I think that second sentence may explain everything. If he doesn’t have tough skin (many people do not) and you place that personality into a malignant qa culture , I can understand why this is bothering him/her. It would certainly bother me I’m sure. I haven’t been in that situation as an attending, but I always think the malignant qa culture is counter productive and fuels defensive medicine.

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                • #9
                  He’s a real good safe doc who many others consult.  I bet no one suspects he has issues.  That’s why I asked here to see if this is a result of a stressful job in a stressful environment,  He did have some issues with productivity a while back but has gotten better and admin has left him alone now,   I’ve known him for many years so I think he feels safe with me.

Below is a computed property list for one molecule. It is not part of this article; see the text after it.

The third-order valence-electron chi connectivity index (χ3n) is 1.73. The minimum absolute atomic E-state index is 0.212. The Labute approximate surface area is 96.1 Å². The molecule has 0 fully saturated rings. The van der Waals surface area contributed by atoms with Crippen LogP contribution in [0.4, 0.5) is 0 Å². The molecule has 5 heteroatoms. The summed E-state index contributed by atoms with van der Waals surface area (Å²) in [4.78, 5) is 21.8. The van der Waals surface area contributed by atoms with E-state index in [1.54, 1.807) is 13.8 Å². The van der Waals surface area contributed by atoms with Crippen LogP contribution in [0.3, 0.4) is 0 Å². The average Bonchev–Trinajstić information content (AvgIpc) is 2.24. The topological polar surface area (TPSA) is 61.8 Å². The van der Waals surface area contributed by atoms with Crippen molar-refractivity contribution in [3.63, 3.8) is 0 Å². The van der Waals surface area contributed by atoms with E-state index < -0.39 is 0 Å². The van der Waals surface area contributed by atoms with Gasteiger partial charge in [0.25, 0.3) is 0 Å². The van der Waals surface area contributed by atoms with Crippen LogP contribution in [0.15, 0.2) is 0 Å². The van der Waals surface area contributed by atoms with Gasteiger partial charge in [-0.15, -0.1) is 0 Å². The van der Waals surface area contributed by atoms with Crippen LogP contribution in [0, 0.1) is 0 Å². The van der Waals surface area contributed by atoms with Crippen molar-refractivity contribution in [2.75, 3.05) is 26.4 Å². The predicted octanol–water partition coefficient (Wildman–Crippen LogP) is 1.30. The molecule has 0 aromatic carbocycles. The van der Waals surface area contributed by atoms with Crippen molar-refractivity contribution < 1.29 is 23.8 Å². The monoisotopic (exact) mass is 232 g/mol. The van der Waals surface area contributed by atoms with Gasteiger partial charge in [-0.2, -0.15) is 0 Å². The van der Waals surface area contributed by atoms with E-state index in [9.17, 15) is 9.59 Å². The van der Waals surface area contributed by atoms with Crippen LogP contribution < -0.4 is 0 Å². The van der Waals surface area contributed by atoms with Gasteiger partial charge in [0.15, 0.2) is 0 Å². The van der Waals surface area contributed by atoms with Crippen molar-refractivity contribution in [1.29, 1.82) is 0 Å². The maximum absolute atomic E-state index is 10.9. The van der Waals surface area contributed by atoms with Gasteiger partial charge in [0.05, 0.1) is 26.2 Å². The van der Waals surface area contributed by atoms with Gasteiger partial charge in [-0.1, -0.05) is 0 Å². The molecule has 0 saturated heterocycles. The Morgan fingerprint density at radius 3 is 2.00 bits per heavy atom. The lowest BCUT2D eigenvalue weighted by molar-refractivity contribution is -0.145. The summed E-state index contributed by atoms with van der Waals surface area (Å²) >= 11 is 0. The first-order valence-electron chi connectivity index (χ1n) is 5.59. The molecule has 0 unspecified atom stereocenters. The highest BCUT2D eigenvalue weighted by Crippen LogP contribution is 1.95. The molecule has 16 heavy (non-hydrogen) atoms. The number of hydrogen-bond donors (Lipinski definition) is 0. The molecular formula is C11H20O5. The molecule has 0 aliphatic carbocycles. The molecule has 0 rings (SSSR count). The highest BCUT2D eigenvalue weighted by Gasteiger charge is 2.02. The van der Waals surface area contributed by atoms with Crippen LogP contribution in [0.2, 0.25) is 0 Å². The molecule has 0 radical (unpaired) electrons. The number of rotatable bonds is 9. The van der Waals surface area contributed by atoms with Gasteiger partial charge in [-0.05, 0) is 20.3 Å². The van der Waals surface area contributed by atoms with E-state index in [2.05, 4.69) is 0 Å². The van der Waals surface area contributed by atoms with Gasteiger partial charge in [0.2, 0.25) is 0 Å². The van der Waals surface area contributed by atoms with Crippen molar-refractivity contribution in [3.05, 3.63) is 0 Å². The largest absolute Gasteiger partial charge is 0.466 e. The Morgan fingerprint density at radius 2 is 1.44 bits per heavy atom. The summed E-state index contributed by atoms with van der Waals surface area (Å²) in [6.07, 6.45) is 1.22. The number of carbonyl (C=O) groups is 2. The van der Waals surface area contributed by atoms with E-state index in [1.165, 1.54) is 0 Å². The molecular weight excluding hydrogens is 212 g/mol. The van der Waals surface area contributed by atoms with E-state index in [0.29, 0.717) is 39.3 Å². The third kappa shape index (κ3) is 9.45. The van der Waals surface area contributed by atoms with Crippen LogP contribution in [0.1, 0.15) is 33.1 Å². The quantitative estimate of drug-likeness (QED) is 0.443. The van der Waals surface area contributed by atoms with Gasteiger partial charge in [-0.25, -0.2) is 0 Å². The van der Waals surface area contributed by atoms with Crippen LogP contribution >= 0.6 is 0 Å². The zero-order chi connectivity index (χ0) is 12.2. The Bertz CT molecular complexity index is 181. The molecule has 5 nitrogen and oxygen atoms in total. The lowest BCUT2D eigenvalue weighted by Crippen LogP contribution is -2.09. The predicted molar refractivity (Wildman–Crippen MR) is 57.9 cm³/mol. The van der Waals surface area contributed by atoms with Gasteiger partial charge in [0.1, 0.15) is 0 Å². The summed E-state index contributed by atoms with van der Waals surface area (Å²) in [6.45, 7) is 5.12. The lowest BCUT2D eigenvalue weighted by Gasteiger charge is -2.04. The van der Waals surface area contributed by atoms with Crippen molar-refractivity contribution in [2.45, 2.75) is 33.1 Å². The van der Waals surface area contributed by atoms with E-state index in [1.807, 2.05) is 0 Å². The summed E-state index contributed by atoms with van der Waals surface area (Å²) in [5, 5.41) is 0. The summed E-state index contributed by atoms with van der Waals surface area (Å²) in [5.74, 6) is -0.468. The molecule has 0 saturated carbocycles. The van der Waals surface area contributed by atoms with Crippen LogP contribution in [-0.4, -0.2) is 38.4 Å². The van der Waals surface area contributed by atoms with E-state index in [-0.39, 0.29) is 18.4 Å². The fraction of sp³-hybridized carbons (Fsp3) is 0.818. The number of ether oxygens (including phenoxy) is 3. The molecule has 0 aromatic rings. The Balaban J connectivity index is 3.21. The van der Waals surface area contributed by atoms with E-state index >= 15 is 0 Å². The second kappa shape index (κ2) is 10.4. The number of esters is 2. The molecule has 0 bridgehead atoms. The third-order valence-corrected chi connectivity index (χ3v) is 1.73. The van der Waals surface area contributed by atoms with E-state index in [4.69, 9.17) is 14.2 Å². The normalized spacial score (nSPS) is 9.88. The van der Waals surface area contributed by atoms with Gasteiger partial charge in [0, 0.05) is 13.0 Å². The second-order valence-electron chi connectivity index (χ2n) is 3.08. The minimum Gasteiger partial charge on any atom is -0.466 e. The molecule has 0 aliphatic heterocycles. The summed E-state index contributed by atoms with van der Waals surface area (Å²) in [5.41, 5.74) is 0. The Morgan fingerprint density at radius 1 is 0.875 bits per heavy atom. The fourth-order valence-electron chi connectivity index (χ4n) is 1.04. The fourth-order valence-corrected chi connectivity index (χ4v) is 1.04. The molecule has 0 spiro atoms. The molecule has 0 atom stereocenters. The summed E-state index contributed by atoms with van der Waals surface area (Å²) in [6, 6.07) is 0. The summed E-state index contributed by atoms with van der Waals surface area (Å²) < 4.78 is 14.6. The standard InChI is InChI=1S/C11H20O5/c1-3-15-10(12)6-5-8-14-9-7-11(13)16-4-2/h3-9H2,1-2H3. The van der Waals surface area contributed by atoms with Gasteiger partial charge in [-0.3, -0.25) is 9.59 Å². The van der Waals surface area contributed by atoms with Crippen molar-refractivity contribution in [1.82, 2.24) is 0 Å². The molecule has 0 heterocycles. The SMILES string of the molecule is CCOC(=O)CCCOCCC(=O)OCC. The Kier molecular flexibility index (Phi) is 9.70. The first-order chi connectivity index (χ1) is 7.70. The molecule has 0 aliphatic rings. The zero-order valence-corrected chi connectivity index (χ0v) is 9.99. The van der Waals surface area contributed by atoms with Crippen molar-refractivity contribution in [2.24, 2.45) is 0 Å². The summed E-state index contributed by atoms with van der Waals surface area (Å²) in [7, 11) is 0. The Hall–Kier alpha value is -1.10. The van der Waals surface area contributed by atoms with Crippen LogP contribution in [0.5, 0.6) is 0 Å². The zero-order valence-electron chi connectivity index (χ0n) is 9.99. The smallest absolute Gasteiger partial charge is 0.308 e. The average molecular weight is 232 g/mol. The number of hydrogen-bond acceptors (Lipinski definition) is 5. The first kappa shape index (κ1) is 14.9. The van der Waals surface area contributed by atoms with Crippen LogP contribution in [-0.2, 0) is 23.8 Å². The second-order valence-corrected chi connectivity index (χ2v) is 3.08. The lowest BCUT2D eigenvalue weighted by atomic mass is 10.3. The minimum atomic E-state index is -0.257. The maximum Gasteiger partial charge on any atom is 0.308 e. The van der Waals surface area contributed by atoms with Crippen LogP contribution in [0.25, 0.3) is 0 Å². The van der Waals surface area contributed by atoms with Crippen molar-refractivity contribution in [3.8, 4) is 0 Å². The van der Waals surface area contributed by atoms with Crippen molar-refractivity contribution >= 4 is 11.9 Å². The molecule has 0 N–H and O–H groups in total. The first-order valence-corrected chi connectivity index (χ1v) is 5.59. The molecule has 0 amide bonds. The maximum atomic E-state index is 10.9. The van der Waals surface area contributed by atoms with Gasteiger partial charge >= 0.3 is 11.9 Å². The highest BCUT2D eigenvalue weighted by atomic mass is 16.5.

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                  • #10
                    I think that would be a difficult thing to bring up with a colleague, so the fact that he did says something, and I would expect that it bothers him even more than he states.  He might not know who to tell and feels like he needs to at least let someone else know?  I'm also no psychiatrist, but I would suggest just listening, let him know that you really respect him and are thankful to have him as a colleague, and if as you listen you get the feeling  that he needs to talk to a professional, find a way to suggest that as a normal option that many physicians need to do to help with the stress of the job.

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                    • #11